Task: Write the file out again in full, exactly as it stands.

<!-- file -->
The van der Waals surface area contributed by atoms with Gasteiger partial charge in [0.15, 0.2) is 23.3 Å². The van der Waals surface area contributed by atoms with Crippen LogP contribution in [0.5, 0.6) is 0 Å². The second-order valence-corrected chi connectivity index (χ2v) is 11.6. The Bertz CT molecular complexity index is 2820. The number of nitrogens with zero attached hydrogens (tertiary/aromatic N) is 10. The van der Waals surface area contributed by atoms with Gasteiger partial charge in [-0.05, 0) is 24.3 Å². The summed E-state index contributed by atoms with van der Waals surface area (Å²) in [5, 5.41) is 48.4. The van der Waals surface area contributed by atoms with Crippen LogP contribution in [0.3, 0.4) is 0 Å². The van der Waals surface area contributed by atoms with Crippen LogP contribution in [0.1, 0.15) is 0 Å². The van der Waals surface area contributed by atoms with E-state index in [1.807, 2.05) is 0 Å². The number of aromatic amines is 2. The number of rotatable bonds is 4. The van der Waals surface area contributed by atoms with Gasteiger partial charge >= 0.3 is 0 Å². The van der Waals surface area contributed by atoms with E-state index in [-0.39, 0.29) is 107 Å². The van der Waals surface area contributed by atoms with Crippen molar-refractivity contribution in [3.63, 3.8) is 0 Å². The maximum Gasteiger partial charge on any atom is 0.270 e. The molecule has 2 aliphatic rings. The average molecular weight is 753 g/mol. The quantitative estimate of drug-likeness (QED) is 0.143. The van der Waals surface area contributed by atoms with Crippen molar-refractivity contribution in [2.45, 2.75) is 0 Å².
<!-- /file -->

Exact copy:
The van der Waals surface area contributed by atoms with Gasteiger partial charge in [0.15, 0.2) is 23.3 Å². The van der Waals surface area contributed by atoms with Crippen LogP contribution in [0.5, 0.6) is 0 Å². The second-order valence-corrected chi connectivity index (χ2v) is 11.6. The Bertz CT molecular complexity index is 2820. The number of nitrogens with zero attached hydrogens (tertiary/aromatic N) is 10. The van der Waals surface area contributed by atoms with Gasteiger partial charge in [-0.05, 0) is 24.3 Å². The summed E-state index contributed by atoms with van der Waals surface area (Å²) in [5, 5.41) is 48.4. The van der Waals surface area contributed by atoms with Crippen LogP contribution in [0.3, 0.4) is 0 Å². The van der Waals surface area contributed by atoms with Crippen LogP contribution in [0.1, 0.15) is 0 Å². The van der Waals surface area contributed by atoms with E-state index in [1.807, 2.05) is 0 Å². The number of aromatic amines is 2. The number of rotatable bonds is 4. The van der Waals surface area contributed by atoms with Gasteiger partial charge >= 0.3 is 0 Å². The van der Waals surface area contributed by atoms with E-state index in [-0.39, 0.29) is 107 Å². The van der Waals surface area contributed by atoms with Crippen molar-refractivity contribution in [3.63, 3.8) is 0 Å². The maximum Gasteiger partial charge on any atom is 0.270 e. The molecule has 2 aliphatic rings. The average molecular weight is 753 g/mol. The quantitative estimate of drug-likeness (QED) is 0.143. The van der Waals surface area contributed by atoms with Crippen molar-refractivity contribution in [2.45, 2.75) is 0 Å².